The further away I am from those three people, the more difficulty I will have emotionally and mentally. When my experiences impact my perception of who I should be, and who I am (so that they don’t match), that’s where we get into a lot of mental illness, a lot of bad, negative, destructive behavior that wreaks havoc on our system.
What should we do with bad thoughts? I asked Dr. Adler that question on the podcast. Of course, he said that dealing with them is the healthier thing to do. So much of what we believe about ourselves happens by the age of 6. Those experiences happen when we’re egocentric thinkers, which means we can’t really formulate possibilities of why we are being treated the way we’re being treated. We can only process that it has something to do with us. That’s going to lead to childlike beliefs about ourselves that are not accurate. Being able to go back to those experiences and understand how we’ve distorted certain experiences is extremely helpful.
We can go back and we can look at how we made sense of those things and change that through cognitive restructuring. This would help a person have a better, more accurate picture of themselves. It’s not about blaming parents or other people. The issue is how we perceive what was happening to us from a child’s mind, which in cognitive development is very egocentric.
Note: Although egocentric thinking is normal in children who are in the pre-operational stage of thought (ages 2-7), it can affect individuals at any age.
Q. Somebody who comes to you and realizes that 30 years ago they were sexually abused. What’s your gameplan of helping that person get better?
A. We’ve got to deal with the shame and guilt that’s distorted. As a child, they didn’t do anything wrong. Yet, almost all victims that I work with feel ashamed or guilty for what happened. Sometimes that becomes extreme and also a way of them attacking themselves. We have to help them to recognize that what happened to them wasn’t their fault. That’s the first thing. Then we can start to unpack how they distorted what happened to them (took responsibility that was not theirs to take) and empower them to survive that.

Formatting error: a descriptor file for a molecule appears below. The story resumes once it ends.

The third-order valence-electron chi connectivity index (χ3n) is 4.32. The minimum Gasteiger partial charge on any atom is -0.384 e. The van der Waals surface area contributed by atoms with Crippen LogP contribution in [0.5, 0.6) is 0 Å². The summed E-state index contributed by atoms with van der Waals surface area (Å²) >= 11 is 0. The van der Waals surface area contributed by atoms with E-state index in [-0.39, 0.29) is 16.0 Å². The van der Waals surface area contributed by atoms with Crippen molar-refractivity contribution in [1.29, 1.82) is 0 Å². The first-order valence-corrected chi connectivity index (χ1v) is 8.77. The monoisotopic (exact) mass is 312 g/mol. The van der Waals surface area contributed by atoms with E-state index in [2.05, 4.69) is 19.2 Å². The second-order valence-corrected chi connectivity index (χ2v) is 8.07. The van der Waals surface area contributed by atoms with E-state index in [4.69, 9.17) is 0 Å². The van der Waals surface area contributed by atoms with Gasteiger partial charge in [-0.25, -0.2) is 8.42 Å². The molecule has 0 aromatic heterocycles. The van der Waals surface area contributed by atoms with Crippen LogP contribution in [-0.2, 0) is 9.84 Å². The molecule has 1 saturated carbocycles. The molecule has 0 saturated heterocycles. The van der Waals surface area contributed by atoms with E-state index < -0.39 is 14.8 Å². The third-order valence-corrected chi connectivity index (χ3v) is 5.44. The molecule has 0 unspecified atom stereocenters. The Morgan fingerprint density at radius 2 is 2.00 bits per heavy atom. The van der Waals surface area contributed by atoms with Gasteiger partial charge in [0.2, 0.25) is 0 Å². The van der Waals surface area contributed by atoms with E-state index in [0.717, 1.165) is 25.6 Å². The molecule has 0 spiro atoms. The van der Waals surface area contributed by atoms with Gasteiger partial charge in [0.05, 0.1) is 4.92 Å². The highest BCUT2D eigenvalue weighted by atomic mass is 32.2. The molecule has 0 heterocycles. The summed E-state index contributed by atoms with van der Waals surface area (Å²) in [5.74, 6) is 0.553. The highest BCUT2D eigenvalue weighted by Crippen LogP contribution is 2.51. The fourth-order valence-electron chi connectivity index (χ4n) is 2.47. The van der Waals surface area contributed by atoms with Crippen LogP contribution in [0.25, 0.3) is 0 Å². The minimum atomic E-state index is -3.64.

Q. When talking with the abusers, what stands out?
A. Their inability to feel loved, to believe someone would care about them. The only way they could believe that someone would care for them or love them would be to trick them or coerce them or manipulate them.
In general, the medical community tends to ignore or brush it aside and come up with a pill that will help you feel better. With an antidepressant for example, you’re just masking the problem. You haven’t dealt with the issue. Note: We do need medications to help for severe cases of depression and anxiety. There’s some people that have to have anxiety medicine. Some people need antidepressants.
The older I get and the more I practice medicine, the more I try to get to know my patients. I am less afraid now to ask my patients tough questions.
- What is the cause of your problem?
- Why are you really here?
- What are you worried about?
- Why are you hurting all the time?
- Why are you depressed?
Let’s try to get to the bottom of this. A lot of times people will open up, and a lot of times they won’t, but if they do (and it’s appropriate) I will refer them to a mental health specialist, such as Dr. Adler. When they start to heal mentally, the physical healing usually follows.
The parting advice (in the podcast below) from Dr. Adler to anyone struggling from past or present abuse:
- Be brave. Open yourself up to face whatever experience that has caused you emotional pain. In the process, you will realize that what you are believing about yourself is not true.
- Don’t compare yourself to other people. You’re never going to win that comparison.
- Get professional help.
Abuse is real. Around one in four girls and one in six boys are sexually abused before they turn 18. (April 18, 2023 Google stats) This is one aspect of medicine that really needs to be brought to the forefront.
Stay Educated. Stay Healthy.
Till next week.
¹Scommegna, Paola. “Childhood Trauma Has Lifelong Health Consequences For Women.” PRB. Accessed 21 November 2019.